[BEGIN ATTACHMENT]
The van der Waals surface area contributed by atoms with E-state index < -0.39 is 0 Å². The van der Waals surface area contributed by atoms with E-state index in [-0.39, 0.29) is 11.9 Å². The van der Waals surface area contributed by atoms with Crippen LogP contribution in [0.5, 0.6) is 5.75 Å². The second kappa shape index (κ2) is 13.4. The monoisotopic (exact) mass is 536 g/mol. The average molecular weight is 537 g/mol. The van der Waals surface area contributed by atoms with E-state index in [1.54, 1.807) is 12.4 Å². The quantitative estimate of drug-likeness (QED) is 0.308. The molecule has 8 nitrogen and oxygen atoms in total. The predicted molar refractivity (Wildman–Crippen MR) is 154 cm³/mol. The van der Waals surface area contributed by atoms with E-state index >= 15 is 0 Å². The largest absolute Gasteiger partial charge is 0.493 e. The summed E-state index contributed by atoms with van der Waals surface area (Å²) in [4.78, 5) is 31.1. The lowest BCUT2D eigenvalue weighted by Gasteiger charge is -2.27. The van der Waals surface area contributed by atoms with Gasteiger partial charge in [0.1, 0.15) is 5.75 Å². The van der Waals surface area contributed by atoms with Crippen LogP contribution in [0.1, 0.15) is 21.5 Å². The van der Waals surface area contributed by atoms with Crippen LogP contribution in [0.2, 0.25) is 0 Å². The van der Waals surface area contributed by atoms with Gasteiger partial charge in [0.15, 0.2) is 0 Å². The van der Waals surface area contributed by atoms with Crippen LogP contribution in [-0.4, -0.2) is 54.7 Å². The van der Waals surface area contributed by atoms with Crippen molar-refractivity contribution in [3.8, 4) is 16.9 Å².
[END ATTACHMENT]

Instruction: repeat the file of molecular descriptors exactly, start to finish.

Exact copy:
The van der Waals surface area contributed by atoms with E-state index < -0.39 is 0 Å². The van der Waals surface area contributed by atoms with E-state index in [-0.39, 0.29) is 11.9 Å². The van der Waals surface area contributed by atoms with Crippen LogP contribution in [0.5, 0.6) is 5.75 Å². The second kappa shape index (κ2) is 13.4. The monoisotopic (exact) mass is 536 g/mol. The average molecular weight is 537 g/mol. The van der Waals surface area contributed by atoms with E-state index in [1.54, 1.807) is 12.4 Å². The quantitative estimate of drug-likeness (QED) is 0.308. The molecule has 8 nitrogen and oxygen atoms in total. The predicted molar refractivity (Wildman–Crippen MR) is 154 cm³/mol. The van der Waals surface area contributed by atoms with E-state index >= 15 is 0 Å². The largest absolute Gasteiger partial charge is 0.493 e. The summed E-state index contributed by atoms with van der Waals surface area (Å²) in [4.78, 5) is 31.1. The lowest BCUT2D eigenvalue weighted by Gasteiger charge is -2.27. The van der Waals surface area contributed by atoms with Gasteiger partial charge in [0.1, 0.15) is 5.75 Å². The van der Waals surface area contributed by atoms with Crippen LogP contribution in [0.1, 0.15) is 21.5 Å². The van der Waals surface area contributed by atoms with Crippen LogP contribution in [0.2, 0.25) is 0 Å². The van der Waals surface area contributed by atoms with Gasteiger partial charge in [0.15, 0.2) is 0 Å². The van der Waals surface area contributed by atoms with Crippen LogP contribution in [-0.4, -0.2) is 54.7 Å². The van der Waals surface area contributed by atoms with Crippen molar-refractivity contribution in [3.8, 4) is 16.9 Å².